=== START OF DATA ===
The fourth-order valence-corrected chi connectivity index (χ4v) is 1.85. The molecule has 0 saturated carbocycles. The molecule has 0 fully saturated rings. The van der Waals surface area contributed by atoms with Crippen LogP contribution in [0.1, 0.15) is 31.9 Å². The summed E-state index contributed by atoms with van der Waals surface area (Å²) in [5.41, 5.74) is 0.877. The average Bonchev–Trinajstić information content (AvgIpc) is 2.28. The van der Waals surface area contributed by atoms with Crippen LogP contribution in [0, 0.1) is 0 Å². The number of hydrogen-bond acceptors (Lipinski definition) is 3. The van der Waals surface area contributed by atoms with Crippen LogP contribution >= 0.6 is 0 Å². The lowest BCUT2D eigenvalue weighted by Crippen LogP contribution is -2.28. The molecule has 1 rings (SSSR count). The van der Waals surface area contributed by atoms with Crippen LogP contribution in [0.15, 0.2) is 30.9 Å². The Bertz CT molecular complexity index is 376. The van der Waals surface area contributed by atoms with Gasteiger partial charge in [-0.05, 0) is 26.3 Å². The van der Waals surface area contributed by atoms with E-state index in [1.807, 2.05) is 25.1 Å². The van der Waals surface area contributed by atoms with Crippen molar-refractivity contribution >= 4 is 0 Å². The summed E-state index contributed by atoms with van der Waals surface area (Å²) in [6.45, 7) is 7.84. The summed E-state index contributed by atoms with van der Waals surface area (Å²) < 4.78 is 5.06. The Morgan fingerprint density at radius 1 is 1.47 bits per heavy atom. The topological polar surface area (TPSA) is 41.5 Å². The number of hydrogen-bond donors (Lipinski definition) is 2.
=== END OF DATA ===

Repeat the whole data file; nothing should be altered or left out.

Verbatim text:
The fourth-order valence-corrected chi connectivity index (χ4v) is 1.85. The molecule has 0 saturated carbocycles. The molecule has 0 fully saturated rings. The van der Waals surface area contributed by atoms with Crippen LogP contribution in [0.1, 0.15) is 31.9 Å². The summed E-state index contributed by atoms with van der Waals surface area (Å²) in [5.41, 5.74) is 0.877. The average Bonchev–Trinajstić information content (AvgIpc) is 2.28. The van der Waals surface area contributed by atoms with Crippen LogP contribution in [0, 0.1) is 0 Å². The number of hydrogen-bond acceptors (Lipinski definition) is 3. The van der Waals surface area contributed by atoms with Crippen LogP contribution >= 0.6 is 0 Å². The lowest BCUT2D eigenvalue weighted by Crippen LogP contribution is -2.28. The molecule has 1 rings (SSSR count). The van der Waals surface area contributed by atoms with Crippen LogP contribution in [0.15, 0.2) is 30.9 Å². The Bertz CT molecular complexity index is 376. The van der Waals surface area contributed by atoms with Gasteiger partial charge in [-0.05, 0) is 26.3 Å². The van der Waals surface area contributed by atoms with E-state index in [1.807, 2.05) is 25.1 Å². The van der Waals surface area contributed by atoms with Crippen molar-refractivity contribution >= 4 is 0 Å². The summed E-state index contributed by atoms with van der Waals surface area (Å²) in [6.45, 7) is 7.84. The summed E-state index contributed by atoms with van der Waals surface area (Å²) < 4.78 is 5.06. The Morgan fingerprint density at radius 1 is 1.47 bits per heavy atom. The topological polar surface area (TPSA) is 41.5 Å². The number of hydrogen-bond donors (Lipinski definition) is 2.